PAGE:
Now talk about the uninvited guests. We were treated with disdain and scorned. God Damn, we could walk. The bunks were forbidden to us on those grounds. It gets cold in Tokyo Bay in September at night, and boy this was night time. We finally got some blankets and a few cots but we still had to sleep on the deck outside. The next morning we were herded back to the fan tail of the ship where the sterilizer was located. All belongings were placed inside and the steam turned on. It was still damp and chilly, now this is no place to be walking around with no clothes on. Someone started calling off the Foreign National's names and had them fall in to be sent to their own jurisdiction on other ships in the bay. After all foreigners had been culled out, and this took severalhours, we were told to go below and get some clothes issued to us. Later in the day we were sent to an LSV, the USS Hovey, for transportation to the States. I ran into a friend of my earlier submarine days named John Perks, a USN Chief Warrant Officer. He gave me one of his old uniforms to wear on my way home. I was very grateful for this act of kindness as all I had on was a pair of dungarees. The next day he told me Admiral Halsey had ordered three planes to fly a small token number of us home. On board was the Submarine Commander that had been awarded the Congressional Medal of Honor and the Admiral wanted him sent to Washington, DC, so that President Truman could make the presentation to him. Commander O'Kane was the Commanding Officer of the USS Tang SS-306, this submarine was a one ship task force and caused tremendous damage to a convoy single handed. The last torpedo fired made a circular run, sinking the USS Tang. His submarine had sunk 13 ships in this large convoy.
Commander O'Kane was having some kind of medical problem and the ships doctor would not certify him for air travel. Hicks told me he would be the Officer of the Deck when the 96 names were to be called off to go to the Haneda Air Port. He said if the doctor did not allow the Commander to leave the ship he would call my name and for me to jump in the landing craft as if everything was all right.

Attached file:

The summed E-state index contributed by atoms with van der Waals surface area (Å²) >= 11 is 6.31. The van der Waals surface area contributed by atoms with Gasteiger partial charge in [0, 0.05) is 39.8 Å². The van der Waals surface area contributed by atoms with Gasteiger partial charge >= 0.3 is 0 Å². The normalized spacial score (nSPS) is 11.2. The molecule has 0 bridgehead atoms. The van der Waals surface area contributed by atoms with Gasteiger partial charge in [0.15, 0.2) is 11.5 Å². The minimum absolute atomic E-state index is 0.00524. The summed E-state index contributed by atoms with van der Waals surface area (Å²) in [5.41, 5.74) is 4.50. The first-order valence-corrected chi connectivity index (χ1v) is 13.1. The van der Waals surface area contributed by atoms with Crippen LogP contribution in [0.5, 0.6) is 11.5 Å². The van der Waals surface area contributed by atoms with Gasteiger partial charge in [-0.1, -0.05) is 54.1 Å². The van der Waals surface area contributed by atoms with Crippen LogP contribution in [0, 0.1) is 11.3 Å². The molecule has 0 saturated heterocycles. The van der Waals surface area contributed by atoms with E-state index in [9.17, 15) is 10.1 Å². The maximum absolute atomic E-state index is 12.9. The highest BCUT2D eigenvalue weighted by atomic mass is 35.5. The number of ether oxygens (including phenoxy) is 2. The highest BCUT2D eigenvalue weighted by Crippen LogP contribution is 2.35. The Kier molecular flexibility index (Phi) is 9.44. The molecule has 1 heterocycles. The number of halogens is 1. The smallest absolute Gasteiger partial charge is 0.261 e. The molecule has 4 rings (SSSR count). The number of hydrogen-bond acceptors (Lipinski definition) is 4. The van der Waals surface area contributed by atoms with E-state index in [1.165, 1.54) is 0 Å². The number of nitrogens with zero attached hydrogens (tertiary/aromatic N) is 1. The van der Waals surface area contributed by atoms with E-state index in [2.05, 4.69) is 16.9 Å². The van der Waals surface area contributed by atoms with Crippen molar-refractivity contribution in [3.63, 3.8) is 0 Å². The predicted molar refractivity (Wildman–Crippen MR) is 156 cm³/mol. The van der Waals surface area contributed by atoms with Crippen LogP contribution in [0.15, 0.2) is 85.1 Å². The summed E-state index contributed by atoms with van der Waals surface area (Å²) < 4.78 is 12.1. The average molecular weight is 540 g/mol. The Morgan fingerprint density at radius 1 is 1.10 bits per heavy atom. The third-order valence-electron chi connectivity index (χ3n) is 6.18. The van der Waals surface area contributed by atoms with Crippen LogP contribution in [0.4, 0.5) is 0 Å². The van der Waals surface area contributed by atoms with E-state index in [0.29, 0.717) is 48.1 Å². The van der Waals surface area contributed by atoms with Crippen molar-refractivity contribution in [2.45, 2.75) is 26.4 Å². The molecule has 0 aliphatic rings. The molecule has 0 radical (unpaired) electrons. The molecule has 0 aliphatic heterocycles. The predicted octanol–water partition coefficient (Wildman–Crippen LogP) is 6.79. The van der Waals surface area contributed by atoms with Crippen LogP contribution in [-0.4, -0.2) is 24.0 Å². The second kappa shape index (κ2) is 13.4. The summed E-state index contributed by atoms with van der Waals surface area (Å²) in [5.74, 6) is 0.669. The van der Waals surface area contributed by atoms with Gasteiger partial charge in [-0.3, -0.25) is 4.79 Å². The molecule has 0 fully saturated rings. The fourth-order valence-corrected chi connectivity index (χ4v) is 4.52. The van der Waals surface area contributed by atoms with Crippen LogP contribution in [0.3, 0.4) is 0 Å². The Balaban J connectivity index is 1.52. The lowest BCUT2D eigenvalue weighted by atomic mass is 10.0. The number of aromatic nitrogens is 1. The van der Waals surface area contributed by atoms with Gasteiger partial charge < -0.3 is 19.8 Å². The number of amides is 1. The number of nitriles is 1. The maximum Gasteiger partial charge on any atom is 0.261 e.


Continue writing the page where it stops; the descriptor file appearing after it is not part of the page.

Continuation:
The USS Peavy would not arrive in San Francisco until October.
As I was browsing through a copy of News Week magazine, I learned the fate of the 150 friends we lad left behind in Palawan. The Japanese spotted a large invasion fleet they thought was to invade them, they sounded the air alarm and put all POW's in the air raid shelter. They then tossed gasoline and a torch inside the shelter and when the POW's came out, they were shot and bayoneted. Only eleven survived and escaped to our own forces that had infiltrated the area. The others are buried in a common grave in the State of Missouri.

September 4, 1945, Late afternoon. We took off from the Hanead Air Port and the pilot said he would make a wide circle over the area sowe could see all of the destruction and realize how lucky we were to still be alive. For many miles in each direction, all that was still standing were some metal or concrete smoke stacks that had not been blown down by the bombs. It was unbelievable how much damage had been reeked on Tokyo, Kawasaki, and Yokahama. If the rest of Japan looked like this area, with winter coming on, I think I know how Napoleon's troops felt in Moscow. This area had been reduced from a primary strategic bombing target to one of little or no value as a target of any kind.

We arrived early the next morning in Guam, immediately upon landing,this is what we heard. "Fall In, Get a Move on, We got to Interrogate All of You. You gotta make out depositions." We didn't hear any one say would you like a coke or a beer, or maybe send a message home to let the folks know we had made it to safety. Now I know they were all busy, but wasn't the fighting done and wasn't it time to relax and think of someone else? We were then sent to the field hospital for a bath and physical, and clearance for the next leg of our flight to the States.

September 6, 1945. The next morning we took off for Palmyra, Kwajalein, and Johnston Island enroute to Pearl Harbor.

September 7, 1945. We arrived at Pearl Harbor and stayed in the hospital for the next two nights. During our stay here all submarine POW's were taken to the Submarine base and awarded Purple Heart Medals for wounds received in the fighting on Bataan and Corregidor, Philippine Island in the early part of the war. Oh, Yes, I also received three months pay, a whopping $434.00.

September 8, 1945, 1800 hrs. We boarded a PBY (USN pontoon typeplane and headed for the Naval Air Station at Alemeda, California.

September 9, 1945, late evening. We were sent to the US NavalHospital Oak Knoll, at Oakland, California. We stayed here for the nexteight days. We were taken to a clothing store and bought new uniformsand other items of wearing apparel and in general just did a lot of goin' ashore and doin' what sailors do.

September 17, 1945, 0800. Boarded a plane for Oletha, Kansas to stay for the night.

September 18, 1945, 0800. Flew to Norman, Oklahoma to the US Naval Hospital.

September 19, 1945, 0800. In compliance with a Navy Department Directive, I was advance to Chief Machinists Mate, Permanent Appointment. Now this was a joke, the effective date was March 1, 1943, for all purposes except pay. In those days, all CPO's were required to serve one year, on a sea going vessel or foreign station as Acting Appointee before being advanced to Permanent Appointment. The Commanding Officer's recommendation was also required. Japanese CO's did not apply in the situation.

September 20, 1945, 0800. Departed on 90 Days rehabilitation leave with orders to report to the Commandant of the Eighth Naval District in New Orleans, La. and upon completion of the leave for further assignment to a permanent duty station.

Final comments by Mr. Henderson: